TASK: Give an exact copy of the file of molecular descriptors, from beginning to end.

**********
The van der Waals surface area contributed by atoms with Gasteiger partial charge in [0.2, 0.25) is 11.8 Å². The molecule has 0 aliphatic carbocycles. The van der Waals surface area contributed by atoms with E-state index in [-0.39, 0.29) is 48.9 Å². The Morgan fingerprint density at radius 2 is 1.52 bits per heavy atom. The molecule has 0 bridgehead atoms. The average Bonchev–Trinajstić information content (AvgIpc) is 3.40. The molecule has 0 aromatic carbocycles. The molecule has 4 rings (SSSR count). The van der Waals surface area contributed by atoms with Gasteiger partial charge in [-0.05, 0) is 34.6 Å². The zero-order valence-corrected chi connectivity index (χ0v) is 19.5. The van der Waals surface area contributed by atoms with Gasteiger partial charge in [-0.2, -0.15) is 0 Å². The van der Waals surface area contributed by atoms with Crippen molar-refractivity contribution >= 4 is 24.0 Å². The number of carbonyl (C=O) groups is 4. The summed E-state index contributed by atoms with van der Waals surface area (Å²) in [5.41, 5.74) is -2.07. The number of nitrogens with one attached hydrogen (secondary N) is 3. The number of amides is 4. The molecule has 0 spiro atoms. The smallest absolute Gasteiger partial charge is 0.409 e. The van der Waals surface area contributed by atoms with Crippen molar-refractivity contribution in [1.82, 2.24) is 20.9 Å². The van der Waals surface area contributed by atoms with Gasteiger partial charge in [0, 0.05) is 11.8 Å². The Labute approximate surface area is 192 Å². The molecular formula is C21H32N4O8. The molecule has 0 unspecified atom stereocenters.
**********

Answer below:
The van der Waals surface area contributed by atoms with Gasteiger partial charge in [0.2, 0.25) is 11.8 Å². The molecule has 0 aliphatic carbocycles. The van der Waals surface area contributed by atoms with E-state index in [-0.39, 0.29) is 48.9 Å². The Morgan fingerprint density at radius 2 is 1.52 bits per heavy atom. The molecule has 0 bridgehead atoms. The average Bonchev–Trinajstić information content (AvgIpc) is 3.40. The molecule has 0 aromatic carbocycles. The molecule has 4 rings (SSSR count). The van der Waals surface area contributed by atoms with Gasteiger partial charge in [-0.05, 0) is 34.6 Å². The zero-order valence-corrected chi connectivity index (χ0v) is 19.5. The van der Waals surface area contributed by atoms with Gasteiger partial charge in [-0.2, -0.15) is 0 Å². The van der Waals surface area contributed by atoms with Crippen molar-refractivity contribution >= 4 is 24.0 Å². The number of carbonyl (C=O) groups is 4. The summed E-state index contributed by atoms with van der Waals surface area (Å²) in [5.41, 5.74) is -2.07. The number of nitrogens with one attached hydrogen (secondary N) is 3. The number of amides is 4. The molecule has 0 spiro atoms. The smallest absolute Gasteiger partial charge is 0.409 e. The van der Waals surface area contributed by atoms with Crippen molar-refractivity contribution in [1.82, 2.24) is 20.9 Å². The van der Waals surface area contributed by atoms with Gasteiger partial charge in [0, 0.05) is 11.8 Å². The Labute approximate surface area is 192 Å². The molecular formula is C21H32N4O8. The molecule has 0 unspecified atom stereocenters.